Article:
Do you know your rights as an unmarried couple?
If you have chosen to live together and not to marry, your rights and obligations will be totally different than a married couple. Where you live with someone it is called a Cohabitation Relationship. Some people believe that if you live with someone for a number of years you become “Common Law Married”. Sadly this is incorrect.
There is no recognized set of laws that regulate the status of cohabiting. If your relationship breaks down there are no specific rules to govern that relationship breakdown. There is also no route to ask the courts to resolve any dispute relating to the breakdown.
There is no legal status of common-law husband and wife. This means that someone in a cohabitation relationship does not automatically gain any rights as a result of being in the relationship.
The claims which you may have against your former partner will be either claim as a result of ownership or a property AND/OR financial claims for the children of the relationship.
A cohabitation agreement is a formal provision for what will happen on the breakdown of your relationship. This must be handled formally and properly by cohabitation agreement solicitors with full knowledge of the financial matters and with the benefit of legal advice.
For the most part, the financial claims by one parent against the other are claims for Child Maintenance. This is a matter for the Child Maintenance service. However, it is possible to make a claim for additional financial assistance from the other parent in limited circumstances. This would be by way of a claim under schedule 1 of the Children Act.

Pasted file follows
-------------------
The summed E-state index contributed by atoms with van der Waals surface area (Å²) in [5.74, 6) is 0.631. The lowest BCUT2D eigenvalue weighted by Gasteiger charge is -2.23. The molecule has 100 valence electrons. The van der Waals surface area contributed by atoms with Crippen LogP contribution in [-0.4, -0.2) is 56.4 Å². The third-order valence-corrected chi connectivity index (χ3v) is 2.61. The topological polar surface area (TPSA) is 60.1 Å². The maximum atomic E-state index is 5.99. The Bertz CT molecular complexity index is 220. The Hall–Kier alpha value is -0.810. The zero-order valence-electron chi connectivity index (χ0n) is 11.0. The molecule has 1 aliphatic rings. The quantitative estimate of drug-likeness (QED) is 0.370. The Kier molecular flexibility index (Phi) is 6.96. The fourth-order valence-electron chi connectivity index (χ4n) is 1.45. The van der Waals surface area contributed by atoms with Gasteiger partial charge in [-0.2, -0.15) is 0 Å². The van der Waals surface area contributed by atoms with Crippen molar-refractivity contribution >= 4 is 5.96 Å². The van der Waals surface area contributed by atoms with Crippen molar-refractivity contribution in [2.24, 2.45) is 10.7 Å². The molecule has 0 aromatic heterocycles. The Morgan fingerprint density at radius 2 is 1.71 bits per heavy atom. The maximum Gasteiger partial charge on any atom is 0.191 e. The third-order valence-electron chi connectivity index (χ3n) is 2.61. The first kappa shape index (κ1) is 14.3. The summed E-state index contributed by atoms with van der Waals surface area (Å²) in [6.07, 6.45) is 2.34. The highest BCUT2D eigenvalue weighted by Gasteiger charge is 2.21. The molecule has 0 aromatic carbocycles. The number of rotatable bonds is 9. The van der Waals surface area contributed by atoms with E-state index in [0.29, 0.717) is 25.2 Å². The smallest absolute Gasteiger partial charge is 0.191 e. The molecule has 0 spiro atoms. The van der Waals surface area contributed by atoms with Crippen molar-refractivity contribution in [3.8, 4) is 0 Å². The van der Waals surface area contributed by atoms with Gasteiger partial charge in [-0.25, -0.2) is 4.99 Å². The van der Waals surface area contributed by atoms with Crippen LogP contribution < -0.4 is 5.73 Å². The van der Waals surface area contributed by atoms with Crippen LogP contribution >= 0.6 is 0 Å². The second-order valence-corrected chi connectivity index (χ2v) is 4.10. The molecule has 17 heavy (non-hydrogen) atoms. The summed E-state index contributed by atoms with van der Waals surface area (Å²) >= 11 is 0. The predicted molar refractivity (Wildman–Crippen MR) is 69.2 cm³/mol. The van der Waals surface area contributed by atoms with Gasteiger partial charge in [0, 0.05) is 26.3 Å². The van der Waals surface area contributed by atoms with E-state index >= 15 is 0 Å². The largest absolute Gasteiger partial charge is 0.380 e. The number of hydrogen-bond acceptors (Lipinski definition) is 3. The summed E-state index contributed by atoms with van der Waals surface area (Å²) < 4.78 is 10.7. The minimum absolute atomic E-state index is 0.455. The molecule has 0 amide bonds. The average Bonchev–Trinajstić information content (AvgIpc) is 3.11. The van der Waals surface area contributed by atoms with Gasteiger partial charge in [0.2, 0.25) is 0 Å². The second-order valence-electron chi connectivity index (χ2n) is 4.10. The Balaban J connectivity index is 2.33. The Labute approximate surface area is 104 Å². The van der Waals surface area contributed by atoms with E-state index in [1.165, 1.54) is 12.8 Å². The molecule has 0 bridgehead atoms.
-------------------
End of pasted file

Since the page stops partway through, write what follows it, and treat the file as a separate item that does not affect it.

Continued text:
The position with the property where you lived with your cohabitee is most often determined by the Title Deeds.
If the property is registered in joint names, then the two of you will either be Joint Tenants or Tenants in Common. The likelihood is that the property is legally in equal shares and you are each entitled to 50% of the net proceeds of the sale.
You should check this legal position on the title deeds carefully as it is usually conclusive as to the entitlement to the money in the property.
There are certain limited circumstances, where it is possible to claim that you have an interest in the property even though you are not on the title deeds as being an owner or entitled to an interest.
This is most notably where you have contributed money to the purchase price or towards improvements or renovation with an intention of gaining interest and in cases where it is intended that you have an interest in the property even though you are not on the title deeds.
These cases regarding disputed interests in jointly owned property are very complicated and it is important that you obtain early legal advice.
If you are transferring the legal ownership and title of a property from joint names into one person’s name, then you will need to instruct solicitors to deal with that legal process. Again, our conveyancing lawyers will be happy to help you
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